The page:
More than 300km of roads in the West Midlands region of England are to be used to trial connected and autonomous vehicles (C/AVs).
Work has begun on phase one of the Midlands Future Mobility route, which will extend from Coventry to Birmingham, linking key mobility hubs such as Birmingham International Airport and the new HS2 high speed rail interchange in the city.
The route will be extended later this year to 350km and will be a mixture of urban, rural and suburban roads as well as highways, using smart CCTV, weather stations, communications units and GPS.
The project is backed by a consortium including WMG (an academic department at the University of Warwick), Mira, Transport for West Midlands (TfWM), Costain, Amey, Wireless Infrastructure Group, Vodafone, Coventry University and Highways England.
AVs are estimated to be worth up to £62 billion to the UK economy by 2030. Midlands Future Mobility is part of CAM Testbed UK, which comprises six core facilities to test C/AVs, funded by the Centre for C/AVs and coordinated by Zenzic.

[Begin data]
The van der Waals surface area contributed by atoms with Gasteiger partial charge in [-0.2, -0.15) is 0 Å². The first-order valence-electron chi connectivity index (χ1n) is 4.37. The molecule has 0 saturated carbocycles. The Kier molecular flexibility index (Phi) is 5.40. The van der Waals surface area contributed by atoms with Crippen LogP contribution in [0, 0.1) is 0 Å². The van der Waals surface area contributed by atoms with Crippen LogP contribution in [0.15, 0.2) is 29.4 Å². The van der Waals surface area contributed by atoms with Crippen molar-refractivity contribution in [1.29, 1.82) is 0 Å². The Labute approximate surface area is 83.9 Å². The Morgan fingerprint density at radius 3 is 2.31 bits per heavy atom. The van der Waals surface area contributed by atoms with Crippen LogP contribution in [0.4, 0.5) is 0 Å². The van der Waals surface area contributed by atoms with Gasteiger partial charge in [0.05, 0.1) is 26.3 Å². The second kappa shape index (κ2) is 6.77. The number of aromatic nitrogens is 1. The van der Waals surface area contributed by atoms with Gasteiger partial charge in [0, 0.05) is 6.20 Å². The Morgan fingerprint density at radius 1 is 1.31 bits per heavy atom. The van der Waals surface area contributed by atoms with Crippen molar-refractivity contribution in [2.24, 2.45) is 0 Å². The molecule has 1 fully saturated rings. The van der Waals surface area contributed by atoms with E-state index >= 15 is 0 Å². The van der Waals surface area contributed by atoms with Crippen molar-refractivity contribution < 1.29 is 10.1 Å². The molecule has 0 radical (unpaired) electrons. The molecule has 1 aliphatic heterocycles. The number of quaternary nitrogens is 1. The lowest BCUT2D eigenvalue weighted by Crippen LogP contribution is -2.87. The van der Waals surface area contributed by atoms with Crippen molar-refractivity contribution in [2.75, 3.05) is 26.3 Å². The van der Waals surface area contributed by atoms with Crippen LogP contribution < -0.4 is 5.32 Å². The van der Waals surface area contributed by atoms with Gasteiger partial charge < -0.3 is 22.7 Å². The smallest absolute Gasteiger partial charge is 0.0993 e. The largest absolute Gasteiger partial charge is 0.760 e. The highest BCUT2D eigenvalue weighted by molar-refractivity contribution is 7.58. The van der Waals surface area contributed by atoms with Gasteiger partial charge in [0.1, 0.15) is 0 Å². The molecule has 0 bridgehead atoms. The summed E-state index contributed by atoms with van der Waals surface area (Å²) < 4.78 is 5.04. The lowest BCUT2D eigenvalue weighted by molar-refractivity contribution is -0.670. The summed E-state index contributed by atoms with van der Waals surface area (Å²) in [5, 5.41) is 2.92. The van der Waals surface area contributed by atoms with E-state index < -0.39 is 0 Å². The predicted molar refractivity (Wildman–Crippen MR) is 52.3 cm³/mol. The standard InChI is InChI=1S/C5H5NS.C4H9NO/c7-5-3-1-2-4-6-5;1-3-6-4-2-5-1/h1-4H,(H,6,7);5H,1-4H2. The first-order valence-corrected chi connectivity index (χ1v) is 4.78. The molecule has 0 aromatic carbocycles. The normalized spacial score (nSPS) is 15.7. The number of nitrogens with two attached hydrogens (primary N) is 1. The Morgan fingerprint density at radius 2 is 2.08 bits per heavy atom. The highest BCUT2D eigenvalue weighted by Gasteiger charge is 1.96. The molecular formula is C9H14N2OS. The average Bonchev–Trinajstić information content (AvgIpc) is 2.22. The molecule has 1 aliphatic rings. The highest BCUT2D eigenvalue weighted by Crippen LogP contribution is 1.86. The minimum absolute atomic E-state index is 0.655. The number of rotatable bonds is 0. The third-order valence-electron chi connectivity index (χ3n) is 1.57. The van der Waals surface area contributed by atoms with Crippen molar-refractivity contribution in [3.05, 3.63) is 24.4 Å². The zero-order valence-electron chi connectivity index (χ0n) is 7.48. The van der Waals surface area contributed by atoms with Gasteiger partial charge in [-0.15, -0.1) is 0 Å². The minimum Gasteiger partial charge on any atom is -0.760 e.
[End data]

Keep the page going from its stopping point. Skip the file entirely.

Costain and contractor Siemens Mobility have begun work on the Midlands route, which will officially open for trials later this year.
The partners insist there will be no disruption to drivers or homeowners, as the new route “uses existing road infrastructure 95% of the time”.
The first phase – which will initially be trialling connected vehicles - includes the University of Warwick, the Coventry ring road, and roads in Meriden, Solihull and central Birmingham around the Jewellery Quarter.
John Fox, Midlands Future Mobility project director, says: “The West Midlands has a rich history of the automotive industry, and to see it is now progressing into AVs feels somewhat momentous.”
Wilke Reints, MD of intelligent traffic systems for Siemens Mobility in the UK, says the project “allows us collectively to demonstrate how smart technology enables vehicles to be connected via high-speed, high-capacity wireless infrastructure across a whole road network”.